Most young men aren't concerned about major health issues like cancer. Most cancers do in fact occur later in life, but testicular cancer is most common in young men.
The good news is that testicular cancer is uncommon and highly curable, especially if found early. Treatment advances have led to a much lower death rate from this cancer than in the past. There is a 95% 5-year survival rate, and a 99% survival rate for testicular cancer that is found in the earliest stages.
As with most cancers, the key to the best outcomes are awareness and early detection.
There is no known cause for testicular cancer. It is probably a combination of genetic and environmental factors. It is more common in men between the ages of 20-44 years old. It is also more common in men who are Caucasian.
Some factors that have been linked to an increased risk of this cancer include:
Testicular cancer is something that you can detect. Some doctors suggest doing regular testicular self-exams which may allow you to detect changes, even small ones. These changes may also be detected by a sexual partner. Here are some signs to be aware of:
More advanced testicular cancer may cause other symptoms, such as lower back pain, nausea, or vomiting.
Promptly see your doctor if you discover a lump or notice other changes in your testicles or scrotum. Early detection of any cancer increases your chance of successful treatment.
The American Cancer Society recommends that men ages 20-39 years with average risk have a physical exam every 3 years. These exams will include screening for certain cancers. If you have a high risk for testicular cancer, like a family history, you may need to do more. Take some time to discuss your risk with your doctor and find out how to protect yourself.
American Cancer Society
National Cancer Institute
Do I Have Testicular Cancer? American Cancer Society website. Available at: http://www.cancer.org/acs/groups/cid/documents/webcontent/003172-pdf.pdf. Updated November 5, 2013. Accessed November 12, 2014.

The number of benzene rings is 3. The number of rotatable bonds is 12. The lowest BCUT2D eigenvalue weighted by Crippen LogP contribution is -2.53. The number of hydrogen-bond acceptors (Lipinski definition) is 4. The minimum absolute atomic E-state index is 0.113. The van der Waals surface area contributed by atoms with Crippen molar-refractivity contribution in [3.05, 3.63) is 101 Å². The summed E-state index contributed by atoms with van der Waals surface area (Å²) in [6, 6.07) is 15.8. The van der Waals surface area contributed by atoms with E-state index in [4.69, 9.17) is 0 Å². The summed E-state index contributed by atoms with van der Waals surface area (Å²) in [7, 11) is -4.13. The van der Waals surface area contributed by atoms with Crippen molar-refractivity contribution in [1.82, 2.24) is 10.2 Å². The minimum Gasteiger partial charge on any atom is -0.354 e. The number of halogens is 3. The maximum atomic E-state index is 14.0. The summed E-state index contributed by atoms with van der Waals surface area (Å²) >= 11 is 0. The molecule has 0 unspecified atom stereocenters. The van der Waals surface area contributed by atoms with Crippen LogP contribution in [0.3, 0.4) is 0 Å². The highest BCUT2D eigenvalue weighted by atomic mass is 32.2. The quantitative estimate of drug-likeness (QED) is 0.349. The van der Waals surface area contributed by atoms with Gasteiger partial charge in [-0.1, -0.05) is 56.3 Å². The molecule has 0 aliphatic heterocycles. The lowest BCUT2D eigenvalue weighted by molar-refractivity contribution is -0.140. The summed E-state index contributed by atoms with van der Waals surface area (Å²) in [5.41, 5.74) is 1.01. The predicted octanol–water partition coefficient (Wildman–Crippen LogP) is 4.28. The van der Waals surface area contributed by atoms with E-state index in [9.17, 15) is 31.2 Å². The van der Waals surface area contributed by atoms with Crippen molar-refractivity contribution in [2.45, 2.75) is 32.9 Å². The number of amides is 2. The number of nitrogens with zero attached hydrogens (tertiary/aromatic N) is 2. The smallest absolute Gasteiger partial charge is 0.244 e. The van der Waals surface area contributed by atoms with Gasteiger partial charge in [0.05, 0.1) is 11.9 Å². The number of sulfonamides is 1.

Seminoma. EBSCO DynaMed website. Available at: http://www.ebscohost.com/dynamed. Updated September 30, 2013. Accessed November 12, 2014.
Teratoma. EBSCO DynaMed website. Available at:
http://www.ebscohost.com/dynamed. Updated September 30, 2013. Accessed November 12, 2014.
Spermatocytic seminoma. EBSCO DynaMed website. Available at: http://www.ebscohost.com/dynamed. Updated April 12, 2012. Accessed November 12, 2014.
Embryonal carcinoma. EBSCO DynaMed website. Available at: http://www.ebscohost.com/dynamed. Updated September 30, 2013. Accessed November 12, 2014.
Testicular choriocarcinoma. EBSCO DynaMed website. Available at: http://www.ebscohost.com/dynamed. Updated September 30, 2013. Accessed November 12, 2014.
Testicular cancer. National Cancer Institute at the National Institutes of Health website. Available at: http://www.cancer.gov/cancertopics/types/testicular. Accessed November 12, 2014.
Vadaparampil S, Moser R, et al., Factors associated with testicular self-examination among unaffected young men from multiple-case testicular cancer families. Hered Cancer Clin Pract. 2009;7(1):11.
Last reviewed November 2014 by Michael Woods, MD
Please be aware that this information is provided to supplement the care provided by your physician. It is neither intended nor implied to be a substitute for professional medical advice. CALL YOUR HEALTHCARE PROVIDER IMMEDIATELY IF YOU THINK YOU MAY HAVE A MEDICAL EMERGENCY. Always seek the advice of your physician or other qualified health provider prior to starting any new treatment or with any questions you may have regarding a medical condition.
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